Compared to Los Angeles’ overall usage, that’s paltry. The city uses about 500,000 acre-feet of water per year, so even in a big year the water from the mono watershed does not exceed 3% of the total.
However, this is enough to supply about 45,000 homes, or 200,000 people, in the densely populated areas of Los Angeles (San Francisco, with its population and few gardens, extends an acre-foot of water to about eight homes).
And the birds. Mono Lake is an important station for migratory birds. If the lake level drops too low, it exposes the land bridges that connect the lake’s main nesting island to land, allowing coyotes to cross the bridge and disrupting birds. Maintaining lake levels to protect the islands becomes a major priority.
And yet, despite recent droughts — and diversions by the DWP — the water hasn’t dropped to levels that have been creating coyote bridges for decades. Lake levels today are 10 feet higher than they were in 1981, according to the DWP.
“There is nothing remotely like a land bridge at the moment,” Martin Adams, the DWP’s general manager and chief engineer, said in an interview this week.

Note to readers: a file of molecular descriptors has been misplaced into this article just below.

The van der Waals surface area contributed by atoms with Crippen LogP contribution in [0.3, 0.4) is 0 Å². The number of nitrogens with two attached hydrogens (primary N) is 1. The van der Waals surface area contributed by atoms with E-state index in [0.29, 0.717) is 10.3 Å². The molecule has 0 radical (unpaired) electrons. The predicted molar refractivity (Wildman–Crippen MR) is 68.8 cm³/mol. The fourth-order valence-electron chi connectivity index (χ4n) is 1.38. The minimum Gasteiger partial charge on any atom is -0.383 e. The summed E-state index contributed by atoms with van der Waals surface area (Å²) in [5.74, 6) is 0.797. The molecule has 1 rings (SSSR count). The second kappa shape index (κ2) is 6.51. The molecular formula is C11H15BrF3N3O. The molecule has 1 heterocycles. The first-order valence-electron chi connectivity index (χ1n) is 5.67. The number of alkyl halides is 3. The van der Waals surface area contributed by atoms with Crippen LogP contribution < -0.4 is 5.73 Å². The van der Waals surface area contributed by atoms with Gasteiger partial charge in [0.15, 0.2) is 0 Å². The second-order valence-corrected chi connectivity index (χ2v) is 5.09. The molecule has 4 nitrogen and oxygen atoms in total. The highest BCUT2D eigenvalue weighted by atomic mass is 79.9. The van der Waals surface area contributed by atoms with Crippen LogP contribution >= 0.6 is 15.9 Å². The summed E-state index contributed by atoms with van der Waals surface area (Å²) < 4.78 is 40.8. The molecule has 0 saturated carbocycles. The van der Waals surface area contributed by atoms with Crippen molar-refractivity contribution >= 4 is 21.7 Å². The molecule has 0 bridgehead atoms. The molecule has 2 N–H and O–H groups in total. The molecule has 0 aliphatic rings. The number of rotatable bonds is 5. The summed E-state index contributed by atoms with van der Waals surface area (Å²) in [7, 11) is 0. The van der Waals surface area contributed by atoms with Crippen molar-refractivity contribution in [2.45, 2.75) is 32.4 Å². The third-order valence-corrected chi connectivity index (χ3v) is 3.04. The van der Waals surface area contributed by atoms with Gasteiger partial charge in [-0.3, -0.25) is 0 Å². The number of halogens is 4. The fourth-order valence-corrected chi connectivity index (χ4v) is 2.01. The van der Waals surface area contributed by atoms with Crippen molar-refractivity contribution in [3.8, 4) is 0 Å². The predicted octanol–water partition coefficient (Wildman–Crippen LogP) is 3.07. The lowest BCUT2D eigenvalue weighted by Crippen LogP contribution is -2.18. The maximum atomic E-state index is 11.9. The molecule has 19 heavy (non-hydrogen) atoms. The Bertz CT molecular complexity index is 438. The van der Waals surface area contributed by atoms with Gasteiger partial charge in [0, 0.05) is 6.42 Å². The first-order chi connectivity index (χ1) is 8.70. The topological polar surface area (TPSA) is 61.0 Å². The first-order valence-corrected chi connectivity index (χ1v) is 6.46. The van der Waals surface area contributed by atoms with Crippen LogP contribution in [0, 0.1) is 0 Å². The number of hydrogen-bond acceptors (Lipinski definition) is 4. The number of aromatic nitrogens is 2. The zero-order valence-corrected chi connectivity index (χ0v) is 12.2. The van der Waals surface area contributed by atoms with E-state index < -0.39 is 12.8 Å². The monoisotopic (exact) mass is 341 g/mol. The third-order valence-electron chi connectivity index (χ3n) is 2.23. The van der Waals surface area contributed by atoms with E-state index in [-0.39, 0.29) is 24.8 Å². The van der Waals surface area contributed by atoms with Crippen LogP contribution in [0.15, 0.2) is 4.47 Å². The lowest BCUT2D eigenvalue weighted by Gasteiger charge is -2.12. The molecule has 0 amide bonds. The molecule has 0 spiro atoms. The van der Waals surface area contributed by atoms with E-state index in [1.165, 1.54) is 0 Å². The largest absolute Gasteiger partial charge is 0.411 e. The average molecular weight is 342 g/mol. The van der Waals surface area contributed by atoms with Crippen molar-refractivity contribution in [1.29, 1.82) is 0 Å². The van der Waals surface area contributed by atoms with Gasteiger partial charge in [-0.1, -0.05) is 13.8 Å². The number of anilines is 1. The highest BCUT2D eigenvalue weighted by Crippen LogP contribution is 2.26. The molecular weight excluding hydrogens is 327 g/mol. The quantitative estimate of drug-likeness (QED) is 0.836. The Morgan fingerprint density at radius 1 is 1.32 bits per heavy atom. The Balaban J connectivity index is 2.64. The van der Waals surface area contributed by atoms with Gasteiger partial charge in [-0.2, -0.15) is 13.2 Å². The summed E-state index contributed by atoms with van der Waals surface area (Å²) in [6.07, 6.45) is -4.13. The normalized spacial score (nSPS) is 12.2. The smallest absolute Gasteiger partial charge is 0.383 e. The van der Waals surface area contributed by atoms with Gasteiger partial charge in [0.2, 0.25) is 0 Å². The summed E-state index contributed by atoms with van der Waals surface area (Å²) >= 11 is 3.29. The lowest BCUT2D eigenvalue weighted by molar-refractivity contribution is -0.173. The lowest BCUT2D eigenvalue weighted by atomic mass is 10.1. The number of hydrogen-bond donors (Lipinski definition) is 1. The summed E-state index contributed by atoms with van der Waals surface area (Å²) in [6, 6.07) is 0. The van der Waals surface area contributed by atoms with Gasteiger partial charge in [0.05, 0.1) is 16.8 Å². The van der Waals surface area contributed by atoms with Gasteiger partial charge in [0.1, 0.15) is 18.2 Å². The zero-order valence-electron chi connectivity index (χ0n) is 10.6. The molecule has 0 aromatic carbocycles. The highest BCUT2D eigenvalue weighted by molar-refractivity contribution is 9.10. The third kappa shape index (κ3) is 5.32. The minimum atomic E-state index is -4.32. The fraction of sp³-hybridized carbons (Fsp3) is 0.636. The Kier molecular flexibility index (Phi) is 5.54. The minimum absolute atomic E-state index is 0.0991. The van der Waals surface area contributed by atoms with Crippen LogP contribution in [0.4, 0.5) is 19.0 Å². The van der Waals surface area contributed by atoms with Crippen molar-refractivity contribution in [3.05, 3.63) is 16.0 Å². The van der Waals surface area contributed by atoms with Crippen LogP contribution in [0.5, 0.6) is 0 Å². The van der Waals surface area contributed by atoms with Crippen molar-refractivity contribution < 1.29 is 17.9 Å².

On the subject of conservation, I asked Adams if the agency’s water rights in the Mono Lake area would be waived if the DWP could find 16,000 more acre feet through conservation.
His answer was simple: no.
DWP’s first priority for conservation is to cut water imports from expensive and environmentally inferior alternatives. “We’ll buy some water from the Metropolitan Water District,” he said, if a sudden windstorm permits.
It makes good economic sense. Metropolitan water is expensive — about $750 an acre — because it must be shipped from Northern California through the state water project or from the Colorado River, where other states and Native American tribes have fought for their rights.
But it’s not just about money. There are also environmental implications, and Martin’s preferences make good environmental sense. Metropolitan water has to be transported over long distances, and as a result, it requires large amounts of electrical power (water is heavy and very difficult to move upstream). In fact, moving water from point to point is one of the largest uses of electricity in California.